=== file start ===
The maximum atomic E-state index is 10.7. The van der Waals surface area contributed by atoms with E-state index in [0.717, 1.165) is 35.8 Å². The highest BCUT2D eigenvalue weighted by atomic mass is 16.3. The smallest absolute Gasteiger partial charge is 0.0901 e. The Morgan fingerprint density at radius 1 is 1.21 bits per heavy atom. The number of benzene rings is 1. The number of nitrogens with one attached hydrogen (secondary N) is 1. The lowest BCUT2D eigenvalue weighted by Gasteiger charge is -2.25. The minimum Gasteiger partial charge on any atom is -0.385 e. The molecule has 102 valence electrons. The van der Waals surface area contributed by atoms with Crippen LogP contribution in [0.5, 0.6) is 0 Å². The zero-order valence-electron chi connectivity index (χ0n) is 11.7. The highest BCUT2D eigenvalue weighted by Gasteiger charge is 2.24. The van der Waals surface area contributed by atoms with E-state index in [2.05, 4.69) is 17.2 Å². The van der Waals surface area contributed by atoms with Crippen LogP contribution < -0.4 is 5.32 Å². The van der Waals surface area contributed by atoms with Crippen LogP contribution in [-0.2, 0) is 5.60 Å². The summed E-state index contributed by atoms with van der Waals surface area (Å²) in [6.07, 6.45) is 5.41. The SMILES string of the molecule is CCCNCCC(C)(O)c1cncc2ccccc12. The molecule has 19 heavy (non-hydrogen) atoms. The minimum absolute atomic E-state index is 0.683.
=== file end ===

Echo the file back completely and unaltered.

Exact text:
The maximum atomic E-state index is 10.7. The van der Waals surface area contributed by atoms with E-state index in [0.717, 1.165) is 35.8 Å². The highest BCUT2D eigenvalue weighted by atomic mass is 16.3. The smallest absolute Gasteiger partial charge is 0.0901 e. The Morgan fingerprint density at radius 1 is 1.21 bits per heavy atom. The number of benzene rings is 1. The number of nitrogens with one attached hydrogen (secondary N) is 1. The lowest BCUT2D eigenvalue weighted by Gasteiger charge is -2.25. The minimum Gasteiger partial charge on any atom is -0.385 e. The molecule has 102 valence electrons. The van der Waals surface area contributed by atoms with Crippen LogP contribution in [0.5, 0.6) is 0 Å². The zero-order valence-electron chi connectivity index (χ0n) is 11.7. The highest BCUT2D eigenvalue weighted by Gasteiger charge is 2.24. The van der Waals surface area contributed by atoms with E-state index in [2.05, 4.69) is 17.2 Å². The van der Waals surface area contributed by atoms with Crippen LogP contribution < -0.4 is 5.32 Å². The van der Waals surface area contributed by atoms with Crippen LogP contribution in [-0.2, 0) is 5.60 Å². The summed E-state index contributed by atoms with van der Waals surface area (Å²) in [6.07, 6.45) is 5.41. The SMILES string of the molecule is CCCNCCC(C)(O)c1cncc2ccccc12. The molecule has 19 heavy (non-hydrogen) atoms. The minimum absolute atomic E-state index is 0.683.